Part of the difficulty in writing about dance lies in its position along a continuum from literalness to abstraction. The gestures of everyday life might be visibly exaggerated to aid transmitting a story to its audience, or else they might constitute a departure from this story altogether — stripped of its necessary context, the meanings of a given movement proliferate without end. It is such proliferation that fascinates choreographer Tere O’Connor, whose program notes for Long Run suggest that the means for its interpretation are “subsumed into layers of the work and de-emphasized”. Furthermore, when such interpretation does occur (as it must, in an exchange between the dancers and their audience), it should always be provisional: a “fluid and forever open-ended” assignment of possible meanings, to be radically altered as each movement is performed anew.
But after dancer Jin Ju Song-Begin performs a brief solo, the piece starts with a group dance to some of the most rhythmic music in the entire score (all composed by O’Connor himself), and for a moment our informed impulse to bypass the conventions of concert dance are swept aside by the pleasure of watching the architecturally complex, repetitive patterns of clearly defined shapes, cut with utter deliberateness by the eight absolutely masterful dancers. This doesn’t last long, though — soon the group is stumbling with awkward grace around the stage, making small gestures of hesitation or uncertainty in abrupt contrast to the confidence of their entrances, herding their fellow dancers up to the front of the stage to plop them staring sheep-like at their audience. There’s an improvisational quality to this material despite the fact that it’s also very tightly rehearsed, with gestures that might otherwise appear throwaway (a flick of the wrist, a near-yawn) timed exactingly within a broader score.
To say these movements exist in a clear relation, though, means something different within the logic of Long Run. Each dancer has a sequence of gestures which crop up multiple times throughout the piece. Sometimes performed as a solo or duet, then mirrored by the group or referenced in fragmented pieces in different facings; these gestures often flirt with a certain degree of literalness. A circle of the hand with two fingers held together, a tabletop space-hold with the arms rotated in either direction, a longing gaze upwards towards the sky: here is the subsumed interpretation of gestures we ourselves might have once performed, accruing referents as it is repeated (one hopes) unendingly. If the normal duration of an evening-length work is one of the constraints which O’Connor hopes to demonstratively subvert in his choreography, so too is the architecture of the stage: formations often just barely slip into the wings before heading back towards the action, and when the dancers paw upwards at the air in one section, they gesture towards a series of scrims which have been subtly lowered into the space.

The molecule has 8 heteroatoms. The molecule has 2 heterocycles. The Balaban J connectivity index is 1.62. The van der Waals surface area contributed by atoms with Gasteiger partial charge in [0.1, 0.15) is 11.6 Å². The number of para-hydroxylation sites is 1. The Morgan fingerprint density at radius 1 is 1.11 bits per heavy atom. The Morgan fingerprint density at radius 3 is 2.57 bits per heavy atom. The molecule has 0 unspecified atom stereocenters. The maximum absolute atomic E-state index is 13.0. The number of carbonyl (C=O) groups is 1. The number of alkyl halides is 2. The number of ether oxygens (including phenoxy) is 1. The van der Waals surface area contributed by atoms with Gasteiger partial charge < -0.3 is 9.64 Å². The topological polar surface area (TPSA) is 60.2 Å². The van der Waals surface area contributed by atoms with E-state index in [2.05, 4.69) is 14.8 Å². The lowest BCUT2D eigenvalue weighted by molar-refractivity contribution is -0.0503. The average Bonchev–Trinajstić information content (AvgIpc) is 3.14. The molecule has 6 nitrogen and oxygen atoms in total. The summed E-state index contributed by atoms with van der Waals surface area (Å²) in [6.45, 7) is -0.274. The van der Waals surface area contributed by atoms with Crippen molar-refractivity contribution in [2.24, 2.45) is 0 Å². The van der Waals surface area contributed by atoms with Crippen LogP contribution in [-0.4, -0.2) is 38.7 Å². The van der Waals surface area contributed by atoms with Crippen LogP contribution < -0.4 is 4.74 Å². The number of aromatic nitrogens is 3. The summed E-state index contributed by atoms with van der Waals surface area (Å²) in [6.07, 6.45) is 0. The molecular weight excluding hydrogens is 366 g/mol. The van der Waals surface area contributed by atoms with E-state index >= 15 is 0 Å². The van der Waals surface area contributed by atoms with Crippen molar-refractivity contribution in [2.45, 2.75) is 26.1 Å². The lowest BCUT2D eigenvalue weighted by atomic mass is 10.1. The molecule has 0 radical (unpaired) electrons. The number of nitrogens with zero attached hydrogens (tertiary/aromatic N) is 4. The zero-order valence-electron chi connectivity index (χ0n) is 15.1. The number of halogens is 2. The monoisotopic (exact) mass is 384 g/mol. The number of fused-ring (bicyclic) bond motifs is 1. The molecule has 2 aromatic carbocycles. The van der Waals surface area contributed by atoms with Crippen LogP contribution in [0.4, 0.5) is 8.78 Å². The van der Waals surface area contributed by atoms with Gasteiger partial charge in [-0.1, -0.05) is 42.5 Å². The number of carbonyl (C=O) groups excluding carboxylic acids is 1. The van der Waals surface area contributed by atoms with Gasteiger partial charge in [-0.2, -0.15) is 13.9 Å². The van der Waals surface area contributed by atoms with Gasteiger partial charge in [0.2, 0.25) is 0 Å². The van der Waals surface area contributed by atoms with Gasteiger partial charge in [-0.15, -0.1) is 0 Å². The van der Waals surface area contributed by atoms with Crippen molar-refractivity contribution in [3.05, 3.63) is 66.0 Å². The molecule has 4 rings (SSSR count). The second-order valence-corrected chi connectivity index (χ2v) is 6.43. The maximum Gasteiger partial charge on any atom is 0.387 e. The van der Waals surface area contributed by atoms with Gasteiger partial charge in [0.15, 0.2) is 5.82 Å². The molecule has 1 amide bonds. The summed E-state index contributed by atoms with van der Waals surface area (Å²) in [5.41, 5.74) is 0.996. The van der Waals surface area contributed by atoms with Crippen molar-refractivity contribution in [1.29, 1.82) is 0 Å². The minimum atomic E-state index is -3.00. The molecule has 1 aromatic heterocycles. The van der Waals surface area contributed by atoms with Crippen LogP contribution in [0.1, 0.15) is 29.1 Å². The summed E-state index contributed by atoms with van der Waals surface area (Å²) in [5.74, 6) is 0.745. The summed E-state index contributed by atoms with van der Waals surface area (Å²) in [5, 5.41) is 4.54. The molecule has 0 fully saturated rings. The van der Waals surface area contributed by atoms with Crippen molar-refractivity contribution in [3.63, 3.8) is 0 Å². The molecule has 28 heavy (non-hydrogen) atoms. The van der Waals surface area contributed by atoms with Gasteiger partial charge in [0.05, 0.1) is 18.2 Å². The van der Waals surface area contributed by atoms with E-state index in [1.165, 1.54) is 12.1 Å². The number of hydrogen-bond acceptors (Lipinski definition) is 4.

This brings us to one of the potential functions of the impulse for narrative which O’Connor eschews — it serves as an anchor for ideology; religious, social, or otherwise. Though in offering an interpretation for Long Run I realize I am going against the very mandates of the piece, one might view the dogged repetition of its material as a reflection of the self-perpetuating nature of such ideology, as well as the possibilities for freedom offered by its removal from a shared space. One useful etymological reference might be the concept of anarchy, whose Greek root ‘arche’ implies primacy, essence, or the origin of an action as well as its later extrapolation to the state or governing body. The material sampled for Long Run’s score also seems to imply a degree of concern for the body as a kind of political fodder: one of the most disturbing sections features a loud jet-engine, repeating and eventually diminishing as the dancers revise a previous phrase.
To watch Long Run is to feel unmoored, yet strangely comfortable in one’s new surroundings. Each dancer’s individuality is honored in O’Connor’s work, and it is a pleasure to navigate the complexity of his demands alongside such skilled movers. Long Run ends with a gesture towards the infinite recursion that it can’t literally embody as a piece of dance. Its continuity, then, might lie in in the “inner terrain” of its audience: and it is this landscape that O’Connor unendingly teases out.
Featured Image: Performing on a black stage with a black backdrop, dancers Simon Courchel, Lee Serle, Marc Crousillat, Eleanor Hullihan, Jin Ju Song-Begin, and Joey Loto perform in Tere O’Connor’s Long Run. Courchel, Serle, and Crousillat look to the side over their left shoulders while Hullihan, Song-Begin, and Loto pass through them in a diagonal formation. Photographer: Chris Kayden. Courtesy of Live Arts Bard.
Maddie Kodat is a dancer and writer working between Chicago and New York City. They have performed with Ballez, Forced into Femininity, Liai, and Ginger Krebs, among others. Their work has been published in WINDOW, Glass Press of the Future, and The Zahir Review. Maddie received a BFA in Studio Art and a BA in Visual/Critical Studies from the School of the Art Institute of Chicago in 2017, prior to which they danced as a company member with Ballet Chicago for five years.